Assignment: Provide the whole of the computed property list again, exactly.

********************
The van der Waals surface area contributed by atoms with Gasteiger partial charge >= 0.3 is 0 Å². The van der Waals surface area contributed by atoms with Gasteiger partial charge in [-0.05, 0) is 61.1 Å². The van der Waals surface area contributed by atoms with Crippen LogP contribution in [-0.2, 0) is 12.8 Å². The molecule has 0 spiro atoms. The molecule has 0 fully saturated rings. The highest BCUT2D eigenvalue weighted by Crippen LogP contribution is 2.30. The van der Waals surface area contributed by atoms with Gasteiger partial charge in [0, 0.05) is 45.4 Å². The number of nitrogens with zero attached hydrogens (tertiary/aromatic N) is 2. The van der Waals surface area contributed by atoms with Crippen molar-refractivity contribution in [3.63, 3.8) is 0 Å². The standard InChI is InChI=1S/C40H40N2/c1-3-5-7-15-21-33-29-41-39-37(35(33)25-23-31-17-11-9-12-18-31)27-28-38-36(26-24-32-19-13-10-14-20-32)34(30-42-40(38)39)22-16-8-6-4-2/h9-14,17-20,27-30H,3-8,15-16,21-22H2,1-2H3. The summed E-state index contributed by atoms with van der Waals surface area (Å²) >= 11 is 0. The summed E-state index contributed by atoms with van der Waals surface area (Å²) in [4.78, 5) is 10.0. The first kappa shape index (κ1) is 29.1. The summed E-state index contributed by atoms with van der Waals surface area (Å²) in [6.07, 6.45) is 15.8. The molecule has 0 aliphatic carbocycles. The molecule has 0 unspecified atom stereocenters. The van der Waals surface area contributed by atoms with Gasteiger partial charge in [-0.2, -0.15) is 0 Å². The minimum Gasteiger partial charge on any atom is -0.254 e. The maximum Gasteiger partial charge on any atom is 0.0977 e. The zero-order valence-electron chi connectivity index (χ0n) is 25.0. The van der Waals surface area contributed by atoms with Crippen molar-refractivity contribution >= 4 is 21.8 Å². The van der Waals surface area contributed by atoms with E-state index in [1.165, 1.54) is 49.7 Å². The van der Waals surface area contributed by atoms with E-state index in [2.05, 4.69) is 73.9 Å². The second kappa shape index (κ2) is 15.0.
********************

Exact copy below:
The van der Waals surface area contributed by atoms with Gasteiger partial charge >= 0.3 is 0 Å². The van der Waals surface area contributed by atoms with Gasteiger partial charge in [-0.05, 0) is 61.1 Å². The van der Waals surface area contributed by atoms with Crippen LogP contribution in [-0.2, 0) is 12.8 Å². The molecule has 0 spiro atoms. The molecule has 0 fully saturated rings. The highest BCUT2D eigenvalue weighted by Crippen LogP contribution is 2.30. The van der Waals surface area contributed by atoms with Gasteiger partial charge in [0, 0.05) is 45.4 Å². The number of nitrogens with zero attached hydrogens (tertiary/aromatic N) is 2. The van der Waals surface area contributed by atoms with Crippen molar-refractivity contribution in [3.63, 3.8) is 0 Å². The standard InChI is InChI=1S/C40H40N2/c1-3-5-7-15-21-33-29-41-39-37(35(33)25-23-31-17-11-9-12-18-31)27-28-38-36(26-24-32-19-13-10-14-20-32)34(30-42-40(38)39)22-16-8-6-4-2/h9-14,17-20,27-30H,3-8,15-16,21-22H2,1-2H3. The summed E-state index contributed by atoms with van der Waals surface area (Å²) >= 11 is 0. The summed E-state index contributed by atoms with van der Waals surface area (Å²) in [4.78, 5) is 10.0. The first kappa shape index (κ1) is 29.1. The summed E-state index contributed by atoms with van der Waals surface area (Å²) in [6.07, 6.45) is 15.8. The molecule has 0 aliphatic carbocycles. The molecule has 0 unspecified atom stereocenters. The van der Waals surface area contributed by atoms with Gasteiger partial charge in [-0.2, -0.15) is 0 Å². The minimum Gasteiger partial charge on any atom is -0.254 e. The maximum Gasteiger partial charge on any atom is 0.0977 e. The zero-order valence-electron chi connectivity index (χ0n) is 25.0. The van der Waals surface area contributed by atoms with Crippen molar-refractivity contribution >= 4 is 21.8 Å². The van der Waals surface area contributed by atoms with E-state index in [1.165, 1.54) is 49.7 Å². The van der Waals surface area contributed by atoms with E-state index in [2.05, 4.69) is 73.9 Å². The second kappa shape index (κ2) is 15.0.